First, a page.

Sunday, March 3, 2013
Third Sunday of Lent
Does God punish us? Is every bad thing that happens to us retribution for a sin we may have committed? Was the earthquake in Haiti punishment for the practice of voodoo? Did the people who died on 9/11 deserve to because of the injustices the American government has perpetrated? Is every natural disaster and every act of war a direct punishment from God on those who suffer from them?
We might not admit to such sentiments out loud in polite company, but very often we think that way. How many times have we said to ourselves, "good enough", when something unfortunate has happened to someone who has hurt or offended us? And how many times when we have been the victims of violence or misfortune have we wondered what we have done wrong to deserve the hardships we are experiencing.
It is called "blaming the victim." It is a mentality that tries to make sense out of natural disasters or random acts of violence by claiming that those who suffered them somehow deserved it. When we allow ourselves to think that way we are claiming that every misfortune is an act of God's wrath bringing down punishment on evildoers. Such thinking is sinful because it blasphemes God who is merciful, good and all-loving. It also is a sin against charity because we are failing to show compassion to those who are suffering. Finally, it is a sin against justice because it takes the blame away from those who really deserve it.
Jesus never accepted the idea that his Father was a vengeful, punishing God. He rejected the notion that poverty and sickness were signs that a person had sinned. Instead, he touched the leper, healed the blind and brought strength back to the legs of the lame. He came to reveal to us that God does not desire to punish us, but to heal and save us. For this reason, he never treated the sick and the poor as sinners. In fact, he said that the poor, the hungry and those who mourned were blessed in the eyes of his Heavenly Father because it was to just such as these that the Kingdom of God would be given. What's more, he assured us that each of us would be judged by the way we treated those who are less fortunate than ourselves.
In today's gospel reading, Jesus is speaking with his disciples about some tragic events. Some of his own countrymen - fellow Galileans - had been sentenced to death and their blood was then used in a sacrifice to a pagan god. And in Siloam in the city of Jerusalem, eighteen men - all of them sons, husbands and fathers - had been killed when a tower crumbled down on top of them. Jesus asks his disciples whether they deserved such horrible deaths. Were there not worse sinners in Galilee and Jerusalem? Jesus refutes the idea that their tragic deaths were direct punishments from God. But he leaves his disciples - and us - with a stern warning. If we do not reform - if we are not converted from our sinful ways - a far worse punishment awaits us.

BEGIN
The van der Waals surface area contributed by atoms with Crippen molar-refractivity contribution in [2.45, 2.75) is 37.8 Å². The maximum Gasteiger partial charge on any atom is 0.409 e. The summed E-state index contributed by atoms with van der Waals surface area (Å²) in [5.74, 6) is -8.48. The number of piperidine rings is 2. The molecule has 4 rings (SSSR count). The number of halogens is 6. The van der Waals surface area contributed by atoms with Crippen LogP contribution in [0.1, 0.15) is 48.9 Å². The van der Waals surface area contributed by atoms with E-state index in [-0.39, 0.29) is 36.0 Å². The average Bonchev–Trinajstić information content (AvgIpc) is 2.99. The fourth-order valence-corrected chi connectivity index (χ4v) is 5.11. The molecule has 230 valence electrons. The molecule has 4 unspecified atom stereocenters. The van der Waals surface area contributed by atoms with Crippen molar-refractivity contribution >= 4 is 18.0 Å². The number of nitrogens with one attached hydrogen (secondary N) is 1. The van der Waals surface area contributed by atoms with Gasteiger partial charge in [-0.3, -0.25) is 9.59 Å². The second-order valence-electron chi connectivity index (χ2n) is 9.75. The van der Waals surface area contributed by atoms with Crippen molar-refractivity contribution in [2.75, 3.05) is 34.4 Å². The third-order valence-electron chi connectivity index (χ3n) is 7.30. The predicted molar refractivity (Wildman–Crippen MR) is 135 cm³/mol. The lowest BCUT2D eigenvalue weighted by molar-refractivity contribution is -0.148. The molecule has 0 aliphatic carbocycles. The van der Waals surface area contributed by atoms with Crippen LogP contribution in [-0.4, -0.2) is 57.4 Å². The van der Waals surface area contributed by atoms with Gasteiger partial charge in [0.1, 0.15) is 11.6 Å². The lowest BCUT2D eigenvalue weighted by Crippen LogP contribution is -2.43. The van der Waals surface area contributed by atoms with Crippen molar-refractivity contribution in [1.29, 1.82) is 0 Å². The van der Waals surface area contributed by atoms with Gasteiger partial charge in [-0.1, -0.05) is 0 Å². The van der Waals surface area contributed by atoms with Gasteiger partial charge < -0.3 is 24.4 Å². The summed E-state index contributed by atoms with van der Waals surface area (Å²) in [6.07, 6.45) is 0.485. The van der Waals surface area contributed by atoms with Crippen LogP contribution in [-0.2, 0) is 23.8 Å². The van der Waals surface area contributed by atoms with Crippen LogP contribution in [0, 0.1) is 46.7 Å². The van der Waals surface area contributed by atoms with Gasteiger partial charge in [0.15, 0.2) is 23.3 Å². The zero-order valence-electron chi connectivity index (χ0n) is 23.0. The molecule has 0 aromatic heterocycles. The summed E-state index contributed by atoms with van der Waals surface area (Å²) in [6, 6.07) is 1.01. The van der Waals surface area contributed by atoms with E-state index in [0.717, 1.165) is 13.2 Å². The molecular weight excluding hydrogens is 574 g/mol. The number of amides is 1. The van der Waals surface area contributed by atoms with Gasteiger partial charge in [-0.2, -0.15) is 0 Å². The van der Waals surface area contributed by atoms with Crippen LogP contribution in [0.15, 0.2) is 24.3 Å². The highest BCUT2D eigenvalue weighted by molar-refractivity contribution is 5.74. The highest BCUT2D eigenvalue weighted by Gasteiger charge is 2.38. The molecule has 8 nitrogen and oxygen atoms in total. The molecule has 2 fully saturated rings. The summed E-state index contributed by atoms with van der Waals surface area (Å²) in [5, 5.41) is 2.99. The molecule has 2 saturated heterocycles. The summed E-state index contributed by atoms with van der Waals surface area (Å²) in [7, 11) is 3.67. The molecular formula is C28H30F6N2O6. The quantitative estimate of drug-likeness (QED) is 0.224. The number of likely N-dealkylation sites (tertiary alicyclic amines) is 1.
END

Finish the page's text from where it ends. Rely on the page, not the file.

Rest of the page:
What can Jesus be talking about? If God is not going to punish us in this life for our sins, then who else has the power to do so?
Very simply, Jesus is warning us that sin is its own punishment. By its very nature, sin damages us. It separates us from our Heavenly Father who is our supreme good and the source of our joy. It makes our hearts grow cold and blinds us to the needs of those around us. Sin damages our relationships, our friendships, our marriages and our families. When we make bad choices, we put ourselves in danger of suffering a tragedy which no natural disaster and no act of violence can match - that of eternal separation from God.
Any of us who have turned away from a life of sin know how true Jesus' words are. Many of us wasted years of our lives believing that the only way to happiness was by filling ourselves with the pleasures that this world offers. We compromised our integrity, traded away our self-respect and trampled over the feelings of others thinking it would bring us success and contentment. All it left us with was regrets, emptiness and bitterness. It was not God who had abandoned us, but we who had abandoned God. Finding ourselves so far from him and his love, we wondered if we could ever find our way back. But God is merciful. He helped us to realize that there is nothing we have done that cannot be undone. There is no sin that cannot be forgiven and no wound that he could not heal. His desire was not to punish us, but to have us turn back to him and find joy and peace once again through a personal relationship with him in his Church.
We are midway through our Lenten journey to Easter. We are called by God during these days to turn away from sin and believe in the good news. The good news is that we do not find in Jesus a God who seeks to punish us, but one who was willing to die - to take on the punishment we deserve - so that we could live. Today is a day of decision. Will we look to the world and the gratifications it promises or will we believe God's promise that he is our only and supreme good? Will we live only for ourselves or will we give ourselves in service to the poor, the hungry and the sick? Our merciful God is willing to wait for our answer, but not forever. Let us make the decision today to follow him with our whole hearts. Only then can we begin to experience the joy and peace that he alone can give.